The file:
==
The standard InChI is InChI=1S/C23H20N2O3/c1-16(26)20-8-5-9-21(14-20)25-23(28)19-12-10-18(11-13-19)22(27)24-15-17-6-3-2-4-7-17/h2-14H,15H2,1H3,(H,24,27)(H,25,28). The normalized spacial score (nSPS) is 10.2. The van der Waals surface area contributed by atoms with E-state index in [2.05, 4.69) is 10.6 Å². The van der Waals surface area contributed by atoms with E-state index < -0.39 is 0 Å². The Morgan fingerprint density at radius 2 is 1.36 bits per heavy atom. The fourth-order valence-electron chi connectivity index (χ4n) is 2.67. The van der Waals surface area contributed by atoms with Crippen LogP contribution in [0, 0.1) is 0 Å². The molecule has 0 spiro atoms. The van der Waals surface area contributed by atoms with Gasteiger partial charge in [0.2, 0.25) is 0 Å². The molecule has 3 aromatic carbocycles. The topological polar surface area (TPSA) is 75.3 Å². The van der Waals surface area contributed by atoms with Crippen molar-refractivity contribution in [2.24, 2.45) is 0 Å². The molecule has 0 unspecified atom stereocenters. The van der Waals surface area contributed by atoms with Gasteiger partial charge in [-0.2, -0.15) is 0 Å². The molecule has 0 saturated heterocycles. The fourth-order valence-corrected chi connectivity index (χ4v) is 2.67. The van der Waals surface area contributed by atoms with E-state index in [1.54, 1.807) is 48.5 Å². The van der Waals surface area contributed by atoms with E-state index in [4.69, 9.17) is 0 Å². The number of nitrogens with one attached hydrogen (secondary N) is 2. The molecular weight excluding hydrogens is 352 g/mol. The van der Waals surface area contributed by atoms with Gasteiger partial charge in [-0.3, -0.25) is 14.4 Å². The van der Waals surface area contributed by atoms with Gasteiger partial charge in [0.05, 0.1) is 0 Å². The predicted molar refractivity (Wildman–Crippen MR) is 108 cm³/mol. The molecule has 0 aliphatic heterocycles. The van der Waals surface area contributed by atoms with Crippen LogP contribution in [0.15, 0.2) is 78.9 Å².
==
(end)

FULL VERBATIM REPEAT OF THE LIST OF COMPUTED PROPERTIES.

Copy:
The standard InChI is InChI=1S/C23H20N2O3/c1-16(26)20-8-5-9-21(14-20)25-23(28)19-12-10-18(11-13-19)22(27)24-15-17-6-3-2-4-7-17/h2-14H,15H2,1H3,(H,24,27)(H,25,28). The normalized spacial score (nSPS) is 10.2. The van der Waals surface area contributed by atoms with E-state index in [2.05, 4.69) is 10.6 Å². The van der Waals surface area contributed by atoms with E-state index < -0.39 is 0 Å². The Morgan fingerprint density at radius 2 is 1.36 bits per heavy atom. The fourth-order valence-electron chi connectivity index (χ4n) is 2.67. The van der Waals surface area contributed by atoms with Crippen LogP contribution in [0, 0.1) is 0 Å². The molecule has 0 spiro atoms. The van der Waals surface area contributed by atoms with Gasteiger partial charge in [0.2, 0.25) is 0 Å². The molecule has 3 aromatic carbocycles. The topological polar surface area (TPSA) is 75.3 Å². The van der Waals surface area contributed by atoms with Crippen molar-refractivity contribution in [2.24, 2.45) is 0 Å². The molecule has 0 unspecified atom stereocenters. The van der Waals surface area contributed by atoms with Gasteiger partial charge in [-0.2, -0.15) is 0 Å². The molecule has 0 saturated heterocycles. The fourth-order valence-corrected chi connectivity index (χ4v) is 2.67. The van der Waals surface area contributed by atoms with E-state index in [1.54, 1.807) is 48.5 Å². The van der Waals surface area contributed by atoms with E-state index in [4.69, 9.17) is 0 Å². The number of nitrogens with one attached hydrogen (secondary N) is 2. The molecular weight excluding hydrogens is 352 g/mol. The van der Waals surface area contributed by atoms with Gasteiger partial charge in [-0.3, -0.25) is 14.4 Å². The van der Waals surface area contributed by atoms with Gasteiger partial charge in [0.05, 0.1) is 0 Å². The predicted molar refractivity (Wildman–Crippen MR) is 108 cm³/mol. The molecule has 0 aliphatic heterocycles. The van der Waals surface area contributed by atoms with Crippen LogP contribution in [0.15, 0.2) is 78.9 Å².